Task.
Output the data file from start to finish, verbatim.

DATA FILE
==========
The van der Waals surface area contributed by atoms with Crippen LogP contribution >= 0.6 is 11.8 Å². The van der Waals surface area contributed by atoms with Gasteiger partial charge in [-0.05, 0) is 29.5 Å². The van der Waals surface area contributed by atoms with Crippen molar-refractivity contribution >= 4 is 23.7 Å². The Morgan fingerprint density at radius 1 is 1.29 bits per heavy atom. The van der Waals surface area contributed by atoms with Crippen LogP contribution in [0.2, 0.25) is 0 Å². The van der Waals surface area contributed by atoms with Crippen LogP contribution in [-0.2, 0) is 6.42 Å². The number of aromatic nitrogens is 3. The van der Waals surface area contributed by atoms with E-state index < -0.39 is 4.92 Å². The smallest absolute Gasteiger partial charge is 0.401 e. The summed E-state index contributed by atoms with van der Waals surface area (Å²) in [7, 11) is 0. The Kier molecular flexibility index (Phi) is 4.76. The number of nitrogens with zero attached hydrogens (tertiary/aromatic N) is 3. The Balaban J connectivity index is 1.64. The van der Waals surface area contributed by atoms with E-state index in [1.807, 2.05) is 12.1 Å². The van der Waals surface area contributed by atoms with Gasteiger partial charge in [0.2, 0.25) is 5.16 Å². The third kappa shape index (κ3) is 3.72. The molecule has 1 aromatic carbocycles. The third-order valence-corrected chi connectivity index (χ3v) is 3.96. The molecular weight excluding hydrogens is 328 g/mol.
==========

The van der Waals surface area contributed by atoms with Crippen LogP contribution >= 0.6 is 11.8 Å². The van der Waals surface area contributed by atoms with Gasteiger partial charge in [-0.05, 0) is 29.5 Å². The van der Waals surface area contributed by atoms with Crippen molar-refractivity contribution >= 4 is 23.7 Å². The Morgan fingerprint density at radius 1 is 1.29 bits per heavy atom. The van der Waals surface area contributed by atoms with Crippen LogP contribution in [0.2, 0.25) is 0 Å². The van der Waals surface area contributed by atoms with Crippen LogP contribution in [-0.2, 0) is 6.42 Å². The number of aromatic nitrogens is 3. The van der Waals surface area contributed by atoms with E-state index < -0.39 is 4.92 Å². The smallest absolute Gasteiger partial charge is 0.401 e. The summed E-state index contributed by atoms with van der Waals surface area (Å²) in [7, 11) is 0. The Kier molecular flexibility index (Phi) is 4.76. The number of nitrogens with zero attached hydrogens (tertiary/aromatic N) is 3. The Balaban J connectivity index is 1.64. The van der Waals surface area contributed by atoms with E-state index in [1.807, 2.05) is 12.1 Å². The van der Waals surface area contributed by atoms with Gasteiger partial charge in [0.2, 0.25) is 5.16 Å². The third kappa shape index (κ3) is 3.72. The molecule has 1 aromatic carbocycles. The third-order valence-corrected chi connectivity index (χ3v) is 3.96. The molecular weight excluding hydrogens is 328 g/mol.